You probably already know that you should use sunscreen when you're sunbathing or playing on the beach. However, dermatologists recommend that you apply sunscreen every time you go out for more than 20 minutes, even if the weather is cloudy. You should also use sunscreen even when the sun is covered by clouds. The sun's ultraviolet (UV) rays can cause skin damage in just 15 minutes! This damage can lead to skin cancer.
Part 1 of 3: Choosing Sunscreen
Step 1. Pay attention to the SPF number
SPF refers to the "sun protective factor" contained in the sunscreen, or how long the sunscreen's ability to block UVB rays. The SPF number indicates the length of time it takes to get sunburnt using sunscreen compared to not using sunscreen.
- For example, SPF 30 means you can spend 30 times longer in the sun before sunburn than if you didn't use sunscreen at all. So if your skin usually starts to burn after 5 minutes in the sun, SPF 30 in theory allows you to spend 150 minutes (30x5) outdoors before your skin burns. However, the uniqueness of the skin, the type of activity, and the intensity of the sun can be factors that cause the effectiveness of the sunscreen used varies from person to person, so you may have to apply more sunscreen than others.
- The SPF numbers can be a bit confusing as the protection doesn't increase proportionally. Thus, SPF 60 is by no means twice as good as SPF 30. SPF 15 blocks about 94% of UVB rays, SPF 30 blocks about 97%, and SPF 45 blocks about 98%. No sunscreen product blocks UVB rays completely or 100%.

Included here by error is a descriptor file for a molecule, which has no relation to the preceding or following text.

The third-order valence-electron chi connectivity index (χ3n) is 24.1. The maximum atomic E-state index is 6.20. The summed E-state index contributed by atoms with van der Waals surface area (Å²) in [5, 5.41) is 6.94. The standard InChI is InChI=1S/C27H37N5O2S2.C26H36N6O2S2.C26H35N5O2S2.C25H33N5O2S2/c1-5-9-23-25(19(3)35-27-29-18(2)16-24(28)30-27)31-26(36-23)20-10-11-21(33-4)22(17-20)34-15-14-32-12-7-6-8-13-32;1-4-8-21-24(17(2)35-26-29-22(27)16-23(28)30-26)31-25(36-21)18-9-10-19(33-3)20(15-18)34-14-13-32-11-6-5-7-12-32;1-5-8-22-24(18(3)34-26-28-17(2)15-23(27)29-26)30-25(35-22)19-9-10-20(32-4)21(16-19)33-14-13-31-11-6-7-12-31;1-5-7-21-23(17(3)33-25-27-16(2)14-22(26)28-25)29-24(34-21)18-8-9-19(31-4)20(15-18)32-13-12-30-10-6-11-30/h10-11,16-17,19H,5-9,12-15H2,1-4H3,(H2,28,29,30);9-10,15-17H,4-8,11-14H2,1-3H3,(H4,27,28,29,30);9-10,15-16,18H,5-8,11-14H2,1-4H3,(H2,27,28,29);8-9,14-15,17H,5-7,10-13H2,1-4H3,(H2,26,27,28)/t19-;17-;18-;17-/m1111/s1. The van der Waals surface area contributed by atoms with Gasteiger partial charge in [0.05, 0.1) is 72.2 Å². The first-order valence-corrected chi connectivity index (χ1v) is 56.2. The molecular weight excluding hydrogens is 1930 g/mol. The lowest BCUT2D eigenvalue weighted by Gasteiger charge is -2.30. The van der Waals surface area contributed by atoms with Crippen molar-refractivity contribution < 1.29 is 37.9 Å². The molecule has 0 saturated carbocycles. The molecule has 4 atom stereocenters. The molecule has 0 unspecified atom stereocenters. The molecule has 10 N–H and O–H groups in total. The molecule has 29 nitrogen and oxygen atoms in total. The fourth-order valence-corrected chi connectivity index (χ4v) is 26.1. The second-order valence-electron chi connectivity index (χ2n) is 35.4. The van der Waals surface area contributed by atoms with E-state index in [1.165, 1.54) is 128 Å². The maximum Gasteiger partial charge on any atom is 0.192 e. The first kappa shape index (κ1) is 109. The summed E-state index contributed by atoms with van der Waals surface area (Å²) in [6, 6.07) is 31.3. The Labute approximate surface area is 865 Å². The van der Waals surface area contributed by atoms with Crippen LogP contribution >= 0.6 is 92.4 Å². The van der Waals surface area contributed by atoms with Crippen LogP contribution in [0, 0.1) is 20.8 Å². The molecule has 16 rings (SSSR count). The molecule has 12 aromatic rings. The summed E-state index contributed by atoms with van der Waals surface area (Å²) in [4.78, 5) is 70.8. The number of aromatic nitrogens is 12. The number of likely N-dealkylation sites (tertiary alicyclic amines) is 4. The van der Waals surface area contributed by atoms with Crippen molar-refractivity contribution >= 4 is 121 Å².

- The American Academy of Dermatology recommends an SPF of 30 or higher. The difference between very high SPF is often insignificant and not worth the extra money.
Step 2. Choose a “broad spectrum” sunscreen
SPF simply refers to the ability of sunscreen to block UVB rays that can cause sunburn. However, the sun also emits UVA rays. UVA causes skin damage, such as signs of aging, wrinkles and dark or light patches. Both can increase the risk of skin cancer. Broad spectrum sunscreen provides protection from both UVA and UVB rays.
- Some sunscreens may not list “broad spectrum” on the packaging. However, the product must always state whether it can provide protection against UVB and UVA rays.
- Most broad-spectrum sunscreens contain "inorganic" components such as titanium dioxide or zinc oxide, as well as "organic" components such as avobenzone, Cinoxate, oxybenzone, or octyl methoxycinnamate.
Step 3. Look for a water-resistant sunscreen
The body excretes water through sweat. Therefore, you should look for a water-resistant sunscreen. This is especially important if you are going to be doing a very active activity, such as running or hiking, or if you are going to be doing water activities.
- No sunscreen is “waterproof” or “sweat-proof”. In the United States alone, sunscreen products cannot be marketed with claims to be "waterproof".
- Even when using a water-resistant sunscreen, reapply every 40-80 minutes or as directed on the label.
Step 4. Decide what you like
Some people prefer spray sunscreen, while others prefer thick creams or gels. Whatever your choice, make sure to apply a thick, even layer. Application is just as important as SPF and any other factor: if you don't apply it properly, sunscreen will not give you the maximum benefit.